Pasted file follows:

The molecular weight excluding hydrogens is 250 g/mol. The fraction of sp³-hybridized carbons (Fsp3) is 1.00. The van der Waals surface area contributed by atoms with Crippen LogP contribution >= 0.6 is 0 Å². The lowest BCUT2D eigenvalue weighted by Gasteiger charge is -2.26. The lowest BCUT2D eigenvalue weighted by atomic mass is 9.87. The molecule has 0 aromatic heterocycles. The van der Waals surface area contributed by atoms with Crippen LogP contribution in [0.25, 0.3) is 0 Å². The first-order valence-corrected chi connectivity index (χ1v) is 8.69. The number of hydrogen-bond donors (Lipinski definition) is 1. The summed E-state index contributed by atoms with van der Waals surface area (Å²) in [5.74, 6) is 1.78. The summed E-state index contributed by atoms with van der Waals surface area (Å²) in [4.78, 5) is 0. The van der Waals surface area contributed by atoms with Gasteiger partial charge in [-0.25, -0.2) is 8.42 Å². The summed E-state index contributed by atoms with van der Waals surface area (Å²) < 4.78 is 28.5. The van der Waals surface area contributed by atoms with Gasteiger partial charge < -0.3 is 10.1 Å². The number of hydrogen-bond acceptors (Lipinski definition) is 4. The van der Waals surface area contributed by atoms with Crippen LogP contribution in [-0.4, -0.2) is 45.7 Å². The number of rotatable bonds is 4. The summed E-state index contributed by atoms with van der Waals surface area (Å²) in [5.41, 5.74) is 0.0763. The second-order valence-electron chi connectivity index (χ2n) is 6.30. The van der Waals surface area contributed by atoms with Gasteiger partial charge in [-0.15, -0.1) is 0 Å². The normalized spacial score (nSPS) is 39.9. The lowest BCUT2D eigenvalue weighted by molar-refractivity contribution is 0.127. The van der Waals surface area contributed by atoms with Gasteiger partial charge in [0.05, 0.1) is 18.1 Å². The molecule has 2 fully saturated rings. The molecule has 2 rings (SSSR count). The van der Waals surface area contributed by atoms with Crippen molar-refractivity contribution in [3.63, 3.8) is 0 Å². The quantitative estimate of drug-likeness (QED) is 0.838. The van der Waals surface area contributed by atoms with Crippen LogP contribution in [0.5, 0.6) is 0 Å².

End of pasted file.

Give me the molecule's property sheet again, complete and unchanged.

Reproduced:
The molecular weight excluding hydrogens is 250 g/mol. The fraction of sp³-hybridized carbons (Fsp3) is 1.00. The van der Waals surface area contributed by atoms with Crippen LogP contribution >= 0.6 is 0 Å². The lowest BCUT2D eigenvalue weighted by Gasteiger charge is -2.26. The lowest BCUT2D eigenvalue weighted by atomic mass is 9.87. The molecule has 0 aromatic heterocycles. The van der Waals surface area contributed by atoms with Crippen LogP contribution in [0.25, 0.3) is 0 Å². The first-order valence-corrected chi connectivity index (χ1v) is 8.69. The number of hydrogen-bond donors (Lipinski definition) is 1. The summed E-state index contributed by atoms with van der Waals surface area (Å²) in [5.74, 6) is 1.78. The summed E-state index contributed by atoms with van der Waals surface area (Å²) in [4.78, 5) is 0. The van der Waals surface area contributed by atoms with Gasteiger partial charge in [-0.25, -0.2) is 8.42 Å². The summed E-state index contributed by atoms with van der Waals surface area (Å²) < 4.78 is 28.5. The van der Waals surface area contributed by atoms with Gasteiger partial charge < -0.3 is 10.1 Å². The number of hydrogen-bond acceptors (Lipinski definition) is 4. The van der Waals surface area contributed by atoms with Crippen LogP contribution in [-0.4, -0.2) is 45.7 Å². The number of rotatable bonds is 4. The summed E-state index contributed by atoms with van der Waals surface area (Å²) in [5.41, 5.74) is 0.0763. The second-order valence-electron chi connectivity index (χ2n) is 6.30. The van der Waals surface area contributed by atoms with Gasteiger partial charge in [-0.15, -0.1) is 0 Å². The normalized spacial score (nSPS) is 39.9. The lowest BCUT2D eigenvalue weighted by molar-refractivity contribution is 0.127. The van der Waals surface area contributed by atoms with Gasteiger partial charge in [0.05, 0.1) is 18.1 Å². The molecule has 2 fully saturated rings. The molecule has 2 rings (SSSR count). The van der Waals surface area contributed by atoms with Crippen molar-refractivity contribution in [3.63, 3.8) is 0 Å². The quantitative estimate of drug-likeness (QED) is 0.838. The van der Waals surface area contributed by atoms with Crippen LogP contribution in [0.5, 0.6) is 0 Å².